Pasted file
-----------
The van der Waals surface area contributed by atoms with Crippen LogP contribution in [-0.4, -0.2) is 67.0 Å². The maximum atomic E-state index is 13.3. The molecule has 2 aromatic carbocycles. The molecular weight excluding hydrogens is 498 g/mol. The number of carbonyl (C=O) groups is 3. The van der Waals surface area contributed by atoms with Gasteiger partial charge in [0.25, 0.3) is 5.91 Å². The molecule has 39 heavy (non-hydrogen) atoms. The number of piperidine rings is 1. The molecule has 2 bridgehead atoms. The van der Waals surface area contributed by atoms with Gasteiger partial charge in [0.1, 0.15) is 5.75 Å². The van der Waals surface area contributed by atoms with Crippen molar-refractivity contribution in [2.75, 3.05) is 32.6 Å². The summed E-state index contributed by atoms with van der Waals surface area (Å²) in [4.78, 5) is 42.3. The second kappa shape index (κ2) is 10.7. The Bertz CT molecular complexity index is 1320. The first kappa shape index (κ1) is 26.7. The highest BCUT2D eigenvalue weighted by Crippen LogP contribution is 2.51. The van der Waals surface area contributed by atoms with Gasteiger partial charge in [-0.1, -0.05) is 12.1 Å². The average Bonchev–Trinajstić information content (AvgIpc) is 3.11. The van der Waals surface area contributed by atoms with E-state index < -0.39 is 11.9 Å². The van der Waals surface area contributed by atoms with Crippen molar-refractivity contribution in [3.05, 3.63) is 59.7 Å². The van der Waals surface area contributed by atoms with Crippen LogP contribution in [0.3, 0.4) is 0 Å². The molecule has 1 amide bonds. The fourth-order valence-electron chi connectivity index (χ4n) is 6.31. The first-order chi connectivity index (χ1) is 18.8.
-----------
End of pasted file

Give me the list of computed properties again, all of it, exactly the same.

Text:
The van der Waals surface area contributed by atoms with Crippen LogP contribution in [-0.4, -0.2) is 67.0 Å². The maximum atomic E-state index is 13.3. The molecule has 2 aromatic carbocycles. The molecular weight excluding hydrogens is 498 g/mol. The number of carbonyl (C=O) groups is 3. The van der Waals surface area contributed by atoms with Gasteiger partial charge in [0.25, 0.3) is 5.91 Å². The molecule has 39 heavy (non-hydrogen) atoms. The number of piperidine rings is 1. The molecule has 2 bridgehead atoms. The van der Waals surface area contributed by atoms with Gasteiger partial charge in [0.1, 0.15) is 5.75 Å². The van der Waals surface area contributed by atoms with Crippen molar-refractivity contribution in [2.75, 3.05) is 32.6 Å². The summed E-state index contributed by atoms with van der Waals surface area (Å²) in [4.78, 5) is 42.3. The second kappa shape index (κ2) is 10.7. The Bertz CT molecular complexity index is 1320. The first kappa shape index (κ1) is 26.7. The highest BCUT2D eigenvalue weighted by Crippen LogP contribution is 2.51. The van der Waals surface area contributed by atoms with Gasteiger partial charge in [-0.1, -0.05) is 12.1 Å². The average Bonchev–Trinajstić information content (AvgIpc) is 3.11. The van der Waals surface area contributed by atoms with E-state index < -0.39 is 11.9 Å². The van der Waals surface area contributed by atoms with Crippen molar-refractivity contribution in [3.05, 3.63) is 59.7 Å². The van der Waals surface area contributed by atoms with Crippen LogP contribution in [0.3, 0.4) is 0 Å². The molecule has 1 amide bonds. The fourth-order valence-electron chi connectivity index (χ4n) is 6.31. The first-order chi connectivity index (χ1) is 18.8.